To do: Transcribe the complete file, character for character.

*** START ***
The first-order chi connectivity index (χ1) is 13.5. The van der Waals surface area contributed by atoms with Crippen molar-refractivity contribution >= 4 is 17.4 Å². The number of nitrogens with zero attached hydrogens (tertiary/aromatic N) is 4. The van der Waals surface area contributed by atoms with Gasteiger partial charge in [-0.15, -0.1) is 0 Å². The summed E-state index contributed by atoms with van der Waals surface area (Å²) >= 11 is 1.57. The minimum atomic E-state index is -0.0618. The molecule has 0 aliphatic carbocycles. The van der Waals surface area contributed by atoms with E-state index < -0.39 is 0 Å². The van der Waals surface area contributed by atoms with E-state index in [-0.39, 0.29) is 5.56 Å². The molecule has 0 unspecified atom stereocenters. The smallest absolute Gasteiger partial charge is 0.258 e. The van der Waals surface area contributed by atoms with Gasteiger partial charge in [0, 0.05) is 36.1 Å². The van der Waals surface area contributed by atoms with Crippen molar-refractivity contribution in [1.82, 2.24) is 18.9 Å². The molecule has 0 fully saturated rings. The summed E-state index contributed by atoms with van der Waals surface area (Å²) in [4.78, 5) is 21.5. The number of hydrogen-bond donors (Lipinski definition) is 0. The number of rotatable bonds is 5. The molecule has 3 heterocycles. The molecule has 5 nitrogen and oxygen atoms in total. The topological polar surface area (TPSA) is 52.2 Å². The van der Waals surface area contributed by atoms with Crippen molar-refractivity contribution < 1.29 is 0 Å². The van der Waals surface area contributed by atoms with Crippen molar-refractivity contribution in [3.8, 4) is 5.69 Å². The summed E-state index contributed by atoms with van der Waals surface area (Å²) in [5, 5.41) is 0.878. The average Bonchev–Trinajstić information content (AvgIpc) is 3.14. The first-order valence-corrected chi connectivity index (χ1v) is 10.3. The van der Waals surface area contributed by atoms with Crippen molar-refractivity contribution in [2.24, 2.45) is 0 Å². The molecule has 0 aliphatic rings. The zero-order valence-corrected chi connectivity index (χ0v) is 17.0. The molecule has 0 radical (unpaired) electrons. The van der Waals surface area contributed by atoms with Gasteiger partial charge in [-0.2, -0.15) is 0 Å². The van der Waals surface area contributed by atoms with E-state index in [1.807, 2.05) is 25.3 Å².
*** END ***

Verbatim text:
The first-order chi connectivity index (χ1) is 13.5. The van der Waals surface area contributed by atoms with Crippen molar-refractivity contribution >= 4 is 17.4 Å². The number of nitrogens with zero attached hydrogens (tertiary/aromatic N) is 4. The van der Waals surface area contributed by atoms with Gasteiger partial charge in [-0.15, -0.1) is 0 Å². The summed E-state index contributed by atoms with van der Waals surface area (Å²) >= 11 is 1.57. The minimum atomic E-state index is -0.0618. The molecule has 0 aliphatic carbocycles. The van der Waals surface area contributed by atoms with E-state index < -0.39 is 0 Å². The van der Waals surface area contributed by atoms with E-state index in [-0.39, 0.29) is 5.56 Å². The molecule has 0 unspecified atom stereocenters. The smallest absolute Gasteiger partial charge is 0.258 e. The van der Waals surface area contributed by atoms with Gasteiger partial charge in [0, 0.05) is 36.1 Å². The van der Waals surface area contributed by atoms with Crippen molar-refractivity contribution in [1.82, 2.24) is 18.9 Å². The molecule has 0 fully saturated rings. The summed E-state index contributed by atoms with van der Waals surface area (Å²) in [4.78, 5) is 21.5. The number of hydrogen-bond donors (Lipinski definition) is 0. The number of rotatable bonds is 5. The molecule has 3 heterocycles. The molecule has 5 nitrogen and oxygen atoms in total. The topological polar surface area (TPSA) is 52.2 Å². The van der Waals surface area contributed by atoms with Crippen molar-refractivity contribution < 1.29 is 0 Å². The van der Waals surface area contributed by atoms with Crippen molar-refractivity contribution in [3.8, 4) is 5.69 Å². The summed E-state index contributed by atoms with van der Waals surface area (Å²) in [5, 5.41) is 0.878. The average Bonchev–Trinajstić information content (AvgIpc) is 3.14. The first-order valence-corrected chi connectivity index (χ1v) is 10.3. The van der Waals surface area contributed by atoms with Crippen molar-refractivity contribution in [2.24, 2.45) is 0 Å². The molecule has 0 aliphatic rings. The zero-order valence-corrected chi connectivity index (χ0v) is 17.0. The molecule has 0 radical (unpaired) electrons. The van der Waals surface area contributed by atoms with Gasteiger partial charge in [-0.2, -0.15) is 0 Å². The van der Waals surface area contributed by atoms with E-state index in [1.807, 2.05) is 25.3 Å².